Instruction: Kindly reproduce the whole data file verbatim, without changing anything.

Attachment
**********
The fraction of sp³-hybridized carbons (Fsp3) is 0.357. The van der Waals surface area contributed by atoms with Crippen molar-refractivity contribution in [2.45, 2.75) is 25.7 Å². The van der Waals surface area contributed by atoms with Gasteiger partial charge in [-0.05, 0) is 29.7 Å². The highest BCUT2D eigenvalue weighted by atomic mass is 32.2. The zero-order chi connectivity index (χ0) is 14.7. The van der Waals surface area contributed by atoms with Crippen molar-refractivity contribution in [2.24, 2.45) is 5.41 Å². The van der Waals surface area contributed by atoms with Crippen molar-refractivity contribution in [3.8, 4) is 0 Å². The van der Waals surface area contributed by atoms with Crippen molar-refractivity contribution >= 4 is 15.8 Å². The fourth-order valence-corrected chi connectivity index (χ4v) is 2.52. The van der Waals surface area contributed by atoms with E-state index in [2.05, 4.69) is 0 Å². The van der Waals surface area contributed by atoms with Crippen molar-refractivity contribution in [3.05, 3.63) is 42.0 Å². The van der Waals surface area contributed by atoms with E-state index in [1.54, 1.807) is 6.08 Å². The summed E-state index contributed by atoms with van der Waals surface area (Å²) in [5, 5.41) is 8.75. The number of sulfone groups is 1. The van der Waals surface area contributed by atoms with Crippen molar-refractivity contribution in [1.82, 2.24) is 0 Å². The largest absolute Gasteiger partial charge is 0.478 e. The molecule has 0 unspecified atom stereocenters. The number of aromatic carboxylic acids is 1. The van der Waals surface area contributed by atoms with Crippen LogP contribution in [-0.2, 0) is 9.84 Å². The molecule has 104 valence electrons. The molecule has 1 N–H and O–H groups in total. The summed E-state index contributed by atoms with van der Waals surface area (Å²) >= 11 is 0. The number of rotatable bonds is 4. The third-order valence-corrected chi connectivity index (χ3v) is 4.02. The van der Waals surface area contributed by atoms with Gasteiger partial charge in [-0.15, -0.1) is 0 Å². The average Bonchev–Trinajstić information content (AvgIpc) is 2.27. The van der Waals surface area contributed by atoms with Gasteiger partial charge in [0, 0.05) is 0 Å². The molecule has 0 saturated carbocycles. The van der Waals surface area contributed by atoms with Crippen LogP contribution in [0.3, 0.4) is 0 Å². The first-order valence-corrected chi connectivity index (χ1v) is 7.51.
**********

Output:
The fraction of sp³-hybridized carbons (Fsp3) is 0.357. The van der Waals surface area contributed by atoms with Crippen molar-refractivity contribution in [2.45, 2.75) is 25.7 Å². The van der Waals surface area contributed by atoms with Gasteiger partial charge in [-0.05, 0) is 29.7 Å². The highest BCUT2D eigenvalue weighted by atomic mass is 32.2. The zero-order chi connectivity index (χ0) is 14.7. The van der Waals surface area contributed by atoms with Crippen molar-refractivity contribution in [2.24, 2.45) is 5.41 Å². The van der Waals surface area contributed by atoms with Crippen molar-refractivity contribution in [3.8, 4) is 0 Å². The van der Waals surface area contributed by atoms with Crippen molar-refractivity contribution >= 4 is 15.8 Å². The fourth-order valence-corrected chi connectivity index (χ4v) is 2.52. The van der Waals surface area contributed by atoms with E-state index in [2.05, 4.69) is 0 Å². The van der Waals surface area contributed by atoms with Crippen molar-refractivity contribution in [3.05, 3.63) is 42.0 Å². The van der Waals surface area contributed by atoms with E-state index in [1.54, 1.807) is 6.08 Å². The summed E-state index contributed by atoms with van der Waals surface area (Å²) in [5, 5.41) is 8.75. The number of sulfone groups is 1. The van der Waals surface area contributed by atoms with Crippen molar-refractivity contribution in [1.82, 2.24) is 0 Å². The largest absolute Gasteiger partial charge is 0.478 e. The molecule has 0 unspecified atom stereocenters. The number of aromatic carboxylic acids is 1. The van der Waals surface area contributed by atoms with Crippen LogP contribution in [-0.2, 0) is 9.84 Å². The molecule has 104 valence electrons. The molecule has 1 N–H and O–H groups in total. The summed E-state index contributed by atoms with van der Waals surface area (Å²) >= 11 is 0. The number of rotatable bonds is 4. The third-order valence-corrected chi connectivity index (χ3v) is 4.02. The van der Waals surface area contributed by atoms with Gasteiger partial charge in [-0.15, -0.1) is 0 Å². The average Bonchev–Trinajstić information content (AvgIpc) is 2.27. The van der Waals surface area contributed by atoms with Gasteiger partial charge in [0, 0.05) is 0 Å². The molecule has 0 saturated carbocycles. The van der Waals surface area contributed by atoms with Crippen LogP contribution in [0.3, 0.4) is 0 Å². The first-order valence-corrected chi connectivity index (χ1v) is 7.51.